More About Tapestry Unicorns

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lady0001I did not begin with unicorns.  My fascination with the tapestries began when a friend gave me a souvenir bookmark from her trip to Paris.  This lady is at the center of one of the six panels of the “Lady and the Unicorn” series.

What entranced me was her fly-away hair.  Why would a weaver of tight threads fuss with such a detail?  Why would a lady be portrayed this way?

Each of the six ladies in these panels is flanked by a lion and a unicorn.  These unicorns are not hunted.  They are tame as can be.

This set of tapestries had no original connection with the Hunt of the Unicorn Series in the Met.    Yet writers who discuss one set usually also refer to the other. Their connection is that they are close in age and have survived.

There is much to discuss: style, technique, symbolism, significance.  My reading went in many directions.

I learned that guilds are basically conservative.  Innovation was frowned upon because it may give one artisan an advantage over the others.  Designs and methods did not change quickly.


I also learned about the dyes:

From “Colors”:

Red made from roots of madder,
yellow from everything but the roots
of weld, the challenge is blue:
woad leaves dried, fermented, spread
on stone for nine stinky weeks.

From India Vasco da Gama
brings indigo, a better blue.

Before science can prove
the chemical’s the same, central heat
warms walls; tapestries are not needed.

Other colors were made from these three, as we learned from the color wheel in grade school.  The lion is some shade of yellow.  The unicorn stands out because he is white.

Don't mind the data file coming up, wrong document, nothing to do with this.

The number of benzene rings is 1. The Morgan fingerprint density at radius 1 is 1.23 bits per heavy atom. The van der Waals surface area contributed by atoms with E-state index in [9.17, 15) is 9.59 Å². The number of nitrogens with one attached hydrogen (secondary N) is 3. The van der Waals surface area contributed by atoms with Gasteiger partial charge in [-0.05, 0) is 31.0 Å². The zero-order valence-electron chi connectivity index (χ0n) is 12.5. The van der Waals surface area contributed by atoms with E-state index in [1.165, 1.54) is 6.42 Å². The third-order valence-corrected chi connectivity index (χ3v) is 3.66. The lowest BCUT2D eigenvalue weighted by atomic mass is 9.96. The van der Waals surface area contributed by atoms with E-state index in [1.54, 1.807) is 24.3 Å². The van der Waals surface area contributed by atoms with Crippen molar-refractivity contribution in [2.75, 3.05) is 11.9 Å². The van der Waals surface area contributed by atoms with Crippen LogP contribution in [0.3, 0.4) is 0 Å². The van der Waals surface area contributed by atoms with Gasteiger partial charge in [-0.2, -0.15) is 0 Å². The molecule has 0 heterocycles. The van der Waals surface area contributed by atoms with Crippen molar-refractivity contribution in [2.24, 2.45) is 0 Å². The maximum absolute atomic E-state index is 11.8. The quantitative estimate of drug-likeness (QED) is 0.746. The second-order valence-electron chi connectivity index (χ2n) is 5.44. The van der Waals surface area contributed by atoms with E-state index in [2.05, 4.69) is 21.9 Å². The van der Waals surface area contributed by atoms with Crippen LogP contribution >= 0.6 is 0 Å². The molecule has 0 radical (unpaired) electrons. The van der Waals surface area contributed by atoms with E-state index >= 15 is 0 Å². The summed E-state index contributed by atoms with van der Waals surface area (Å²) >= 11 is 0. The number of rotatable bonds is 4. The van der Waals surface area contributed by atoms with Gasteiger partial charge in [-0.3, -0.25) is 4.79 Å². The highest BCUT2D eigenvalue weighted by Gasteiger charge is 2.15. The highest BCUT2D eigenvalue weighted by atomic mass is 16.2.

Project Linus


I’ve sewn many of my own clothes over the years, and kept the leftover fabric, saying “Some day I’ll make a quilt of this.”  I didn’t know how to make a quilt.  I bought a book about quilts and admired all the complex designs.  I had no idea where to begin.


With this background it is surprising that I only discovered Project Linus a few years ago.  Members of Project Linus make blankets of all kinds: fleece, flannel, knitted and quilted, for children who are ill or in times of stress.  The local sheriff carries a bag of Linus blankets in his car because he never knows when the need will arise.  Local agencies are glad to receive them.  The local chapter is very active, but the supply never exceeds the need.

I began working with flannel, making small blankets for infants.  The quilting part – stitching the layers together – isn’t difficult. Maine Quilt

Gradually I learned to do piecing. Squares are still the easiest thing, but I did learn how to do triangles, which create diamonds.  Gradually I worked with larger sizes, though I don’t have space to do full size quilts.


What I like best is looking at colors and mixing and matching them.  I’ll never win prizes for my quilting, but I take pictures for my own remembering, and decided to share them.

Project Linus is easy to find at http://www.projectlinus.org.